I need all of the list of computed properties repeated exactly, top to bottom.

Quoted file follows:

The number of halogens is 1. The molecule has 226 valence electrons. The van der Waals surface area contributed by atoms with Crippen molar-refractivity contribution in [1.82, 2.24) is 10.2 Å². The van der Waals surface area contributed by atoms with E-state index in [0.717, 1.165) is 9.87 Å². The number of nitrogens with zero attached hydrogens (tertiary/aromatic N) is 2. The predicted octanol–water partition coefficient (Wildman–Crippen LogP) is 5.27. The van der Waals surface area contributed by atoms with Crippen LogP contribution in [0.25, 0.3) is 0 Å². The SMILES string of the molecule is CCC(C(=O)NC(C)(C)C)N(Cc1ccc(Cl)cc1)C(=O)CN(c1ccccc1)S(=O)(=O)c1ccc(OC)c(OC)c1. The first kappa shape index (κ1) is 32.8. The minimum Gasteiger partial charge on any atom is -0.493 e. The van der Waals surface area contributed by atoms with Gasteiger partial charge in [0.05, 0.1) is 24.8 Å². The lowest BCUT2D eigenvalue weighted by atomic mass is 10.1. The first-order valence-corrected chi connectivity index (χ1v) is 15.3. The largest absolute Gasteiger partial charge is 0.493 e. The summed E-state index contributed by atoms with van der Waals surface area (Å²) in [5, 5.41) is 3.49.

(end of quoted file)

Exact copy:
The number of halogens is 1. The molecule has 226 valence electrons. The van der Waals surface area contributed by atoms with Crippen molar-refractivity contribution in [1.82, 2.24) is 10.2 Å². The van der Waals surface area contributed by atoms with E-state index in [0.717, 1.165) is 9.87 Å². The number of nitrogens with zero attached hydrogens (tertiary/aromatic N) is 2. The predicted octanol–water partition coefficient (Wildman–Crippen LogP) is 5.27. The van der Waals surface area contributed by atoms with Crippen LogP contribution in [0.25, 0.3) is 0 Å². The SMILES string of the molecule is CCC(C(=O)NC(C)(C)C)N(Cc1ccc(Cl)cc1)C(=O)CN(c1ccccc1)S(=O)(=O)c1ccc(OC)c(OC)c1. The first kappa shape index (κ1) is 32.8. The minimum Gasteiger partial charge on any atom is -0.493 e. The van der Waals surface area contributed by atoms with Gasteiger partial charge in [0.05, 0.1) is 24.8 Å². The lowest BCUT2D eigenvalue weighted by atomic mass is 10.1. The first-order valence-corrected chi connectivity index (χ1v) is 15.3. The largest absolute Gasteiger partial charge is 0.493 e. The summed E-state index contributed by atoms with van der Waals surface area (Å²) in [5, 5.41) is 3.49.